Hydrologic Model-based Disaggregation Algorithm

Soil moisture estimation using microwave remote sensing data is limited by several factors, with one of the most important being the large (> 25 x 25 km) footprints of microwave radiometers. This is adequate for climate modeling but inadequate for many other applications such as agriculture or initializing mesoscale weather models. We believe that there is much valuable ancillary information that can be used to disaggregate microwave brightness temperatures or soil moisture estimates. Toward this end, a simple algorithm has been developed to produce a disaggregated soil moisture field that matches a surface hydrology model’s moisture pattern in a relative sense, and retains the footprint-mean brightness temperature from an aircraft or satellite sensor. The assumption in developing this algorithm is that the model’s spatial pattern, being controlled by rainfall, soil and vegetation properties, and topography, is relative accurate, but the overall mean moisture may be biased with respect to observations due to model drift caused by inaccurate simulation of infiltration, runoff and evapotranspiration. However, soil moisture derived from satellite microwave data are not subject to such drift and should be more accurate in a mean sense over the large sensor footprint.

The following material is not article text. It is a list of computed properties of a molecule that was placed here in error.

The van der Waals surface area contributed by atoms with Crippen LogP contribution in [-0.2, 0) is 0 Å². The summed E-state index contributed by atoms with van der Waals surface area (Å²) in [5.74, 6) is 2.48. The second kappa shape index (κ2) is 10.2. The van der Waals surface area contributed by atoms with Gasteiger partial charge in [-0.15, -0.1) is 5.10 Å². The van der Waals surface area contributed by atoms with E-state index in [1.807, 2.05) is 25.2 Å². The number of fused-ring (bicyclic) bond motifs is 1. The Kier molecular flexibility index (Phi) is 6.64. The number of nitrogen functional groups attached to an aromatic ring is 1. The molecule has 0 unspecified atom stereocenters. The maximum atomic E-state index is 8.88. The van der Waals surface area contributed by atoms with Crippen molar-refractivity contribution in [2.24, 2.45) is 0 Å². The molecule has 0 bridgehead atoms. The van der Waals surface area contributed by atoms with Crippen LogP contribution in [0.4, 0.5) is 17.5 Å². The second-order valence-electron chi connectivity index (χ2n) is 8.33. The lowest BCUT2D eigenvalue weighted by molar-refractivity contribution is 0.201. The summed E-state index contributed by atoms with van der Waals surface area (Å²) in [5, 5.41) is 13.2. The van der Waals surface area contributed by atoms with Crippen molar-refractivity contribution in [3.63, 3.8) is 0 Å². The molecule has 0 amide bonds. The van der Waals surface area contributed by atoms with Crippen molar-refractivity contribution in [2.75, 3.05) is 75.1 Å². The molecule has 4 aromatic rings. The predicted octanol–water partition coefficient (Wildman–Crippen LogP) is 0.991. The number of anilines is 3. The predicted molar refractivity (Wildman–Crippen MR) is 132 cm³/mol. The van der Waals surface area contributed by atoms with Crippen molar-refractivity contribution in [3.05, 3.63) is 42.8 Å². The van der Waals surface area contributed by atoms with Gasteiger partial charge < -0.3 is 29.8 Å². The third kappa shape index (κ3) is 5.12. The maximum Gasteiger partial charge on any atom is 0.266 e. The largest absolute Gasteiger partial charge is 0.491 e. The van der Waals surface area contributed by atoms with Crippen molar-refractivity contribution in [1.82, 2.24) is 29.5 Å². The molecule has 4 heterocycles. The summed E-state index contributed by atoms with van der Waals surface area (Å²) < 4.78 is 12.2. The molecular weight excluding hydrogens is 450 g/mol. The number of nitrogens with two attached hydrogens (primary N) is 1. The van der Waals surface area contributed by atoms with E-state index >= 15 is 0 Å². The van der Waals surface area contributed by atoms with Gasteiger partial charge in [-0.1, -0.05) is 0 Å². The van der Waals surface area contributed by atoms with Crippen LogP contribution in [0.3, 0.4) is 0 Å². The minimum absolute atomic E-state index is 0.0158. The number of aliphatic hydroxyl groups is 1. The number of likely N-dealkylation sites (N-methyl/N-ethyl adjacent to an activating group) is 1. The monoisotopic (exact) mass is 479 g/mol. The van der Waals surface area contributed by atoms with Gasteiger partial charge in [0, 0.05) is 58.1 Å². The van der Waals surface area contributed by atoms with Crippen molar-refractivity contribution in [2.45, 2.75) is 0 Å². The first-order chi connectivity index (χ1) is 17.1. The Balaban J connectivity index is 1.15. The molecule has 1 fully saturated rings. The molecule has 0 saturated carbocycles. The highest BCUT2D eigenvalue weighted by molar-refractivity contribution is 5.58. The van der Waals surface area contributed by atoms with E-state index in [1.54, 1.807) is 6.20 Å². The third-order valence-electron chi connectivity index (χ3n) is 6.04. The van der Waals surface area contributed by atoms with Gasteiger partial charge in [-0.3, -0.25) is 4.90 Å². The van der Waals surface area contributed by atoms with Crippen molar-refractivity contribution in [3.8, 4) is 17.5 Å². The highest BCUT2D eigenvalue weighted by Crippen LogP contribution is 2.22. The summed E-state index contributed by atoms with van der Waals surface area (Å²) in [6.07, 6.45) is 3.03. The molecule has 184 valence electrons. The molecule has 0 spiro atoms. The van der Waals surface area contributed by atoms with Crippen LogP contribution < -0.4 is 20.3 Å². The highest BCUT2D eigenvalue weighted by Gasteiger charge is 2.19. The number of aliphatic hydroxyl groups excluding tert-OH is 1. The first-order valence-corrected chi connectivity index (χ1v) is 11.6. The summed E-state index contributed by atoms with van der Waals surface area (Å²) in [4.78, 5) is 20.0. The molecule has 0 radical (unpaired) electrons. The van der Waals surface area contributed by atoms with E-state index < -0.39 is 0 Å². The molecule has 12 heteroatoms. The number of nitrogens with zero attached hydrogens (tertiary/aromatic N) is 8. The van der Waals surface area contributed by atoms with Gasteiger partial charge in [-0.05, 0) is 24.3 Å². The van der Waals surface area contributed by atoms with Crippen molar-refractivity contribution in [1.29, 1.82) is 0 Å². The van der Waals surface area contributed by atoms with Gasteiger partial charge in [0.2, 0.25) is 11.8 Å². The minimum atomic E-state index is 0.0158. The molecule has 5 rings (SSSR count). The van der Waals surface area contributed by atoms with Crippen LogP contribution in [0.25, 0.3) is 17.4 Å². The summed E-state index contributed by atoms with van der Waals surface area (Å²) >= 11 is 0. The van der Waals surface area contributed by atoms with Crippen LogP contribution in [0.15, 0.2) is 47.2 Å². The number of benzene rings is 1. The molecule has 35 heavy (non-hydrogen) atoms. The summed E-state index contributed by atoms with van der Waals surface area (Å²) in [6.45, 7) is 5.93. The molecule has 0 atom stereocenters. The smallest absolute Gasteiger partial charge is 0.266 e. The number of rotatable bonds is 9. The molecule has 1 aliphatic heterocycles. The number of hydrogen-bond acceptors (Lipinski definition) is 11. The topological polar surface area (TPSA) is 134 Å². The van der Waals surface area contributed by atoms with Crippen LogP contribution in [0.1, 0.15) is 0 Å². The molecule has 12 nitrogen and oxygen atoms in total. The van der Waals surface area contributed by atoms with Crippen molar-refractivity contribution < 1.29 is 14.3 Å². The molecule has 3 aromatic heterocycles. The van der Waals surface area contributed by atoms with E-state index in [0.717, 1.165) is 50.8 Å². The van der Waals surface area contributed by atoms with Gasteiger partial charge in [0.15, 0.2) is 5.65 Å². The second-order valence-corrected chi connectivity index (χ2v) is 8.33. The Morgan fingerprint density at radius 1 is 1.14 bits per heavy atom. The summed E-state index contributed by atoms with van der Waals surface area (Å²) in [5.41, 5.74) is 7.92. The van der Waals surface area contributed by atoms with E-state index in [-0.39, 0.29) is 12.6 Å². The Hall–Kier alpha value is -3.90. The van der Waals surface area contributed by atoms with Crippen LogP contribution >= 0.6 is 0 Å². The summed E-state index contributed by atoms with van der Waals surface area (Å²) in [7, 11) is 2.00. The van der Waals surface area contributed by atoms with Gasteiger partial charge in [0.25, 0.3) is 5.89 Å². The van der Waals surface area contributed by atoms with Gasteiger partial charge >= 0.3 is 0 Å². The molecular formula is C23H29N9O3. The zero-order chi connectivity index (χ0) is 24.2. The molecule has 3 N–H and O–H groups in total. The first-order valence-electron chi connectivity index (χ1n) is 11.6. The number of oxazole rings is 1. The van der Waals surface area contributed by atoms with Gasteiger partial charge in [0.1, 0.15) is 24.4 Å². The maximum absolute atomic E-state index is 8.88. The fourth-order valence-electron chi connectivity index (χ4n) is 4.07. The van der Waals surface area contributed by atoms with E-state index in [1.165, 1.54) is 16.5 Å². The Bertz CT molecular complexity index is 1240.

Fig. 1. Comparison of 0-10 cm soil moisture from SHEELS, DisaggNet, the model-based disaggregation scheme, and ESTAR. Simulated remote sensing inputs for DisaggNet and the model-based disaggregation scheme are at 12.8 km resolution (this can be seen in the large ‘blocks’ in the left panels).
An example of an application of the disaggregation method is compared with DisaggNet in the figure at right. DisaggNet results are very similar to hydrologic model-derived (SHEELS) soil moisture, but there is a slight bias with respect to soil moisture retrieved from remotely sensed brightness temperature observations with the Electronically Steered Thinned Array Radiometer (ESTAR). Overall, a significant amount of the sub-grid scale variability present in the ESTAR soil moisture image (at 0.8 km resolution) is reconstructed by both disaggregation schemes. The soil moisture spatial pattern is closely related to the pattern of soil types within the watershed. Information at the model scale (0.8 km) is only known to the schemes in the form of rainfall inputs, soils, and topography; ESTAR emissivity data are averaged to 12.8 km before being input to the schemes.

This research was supported by NASA through grant no. NCCW-0084 to Alabama A&M University , Center for Hydrology, Soil Climatology and Remote Sensing. This work was conducted in collaboration with Dr. Marius Schamschula, Alabama A&M University .

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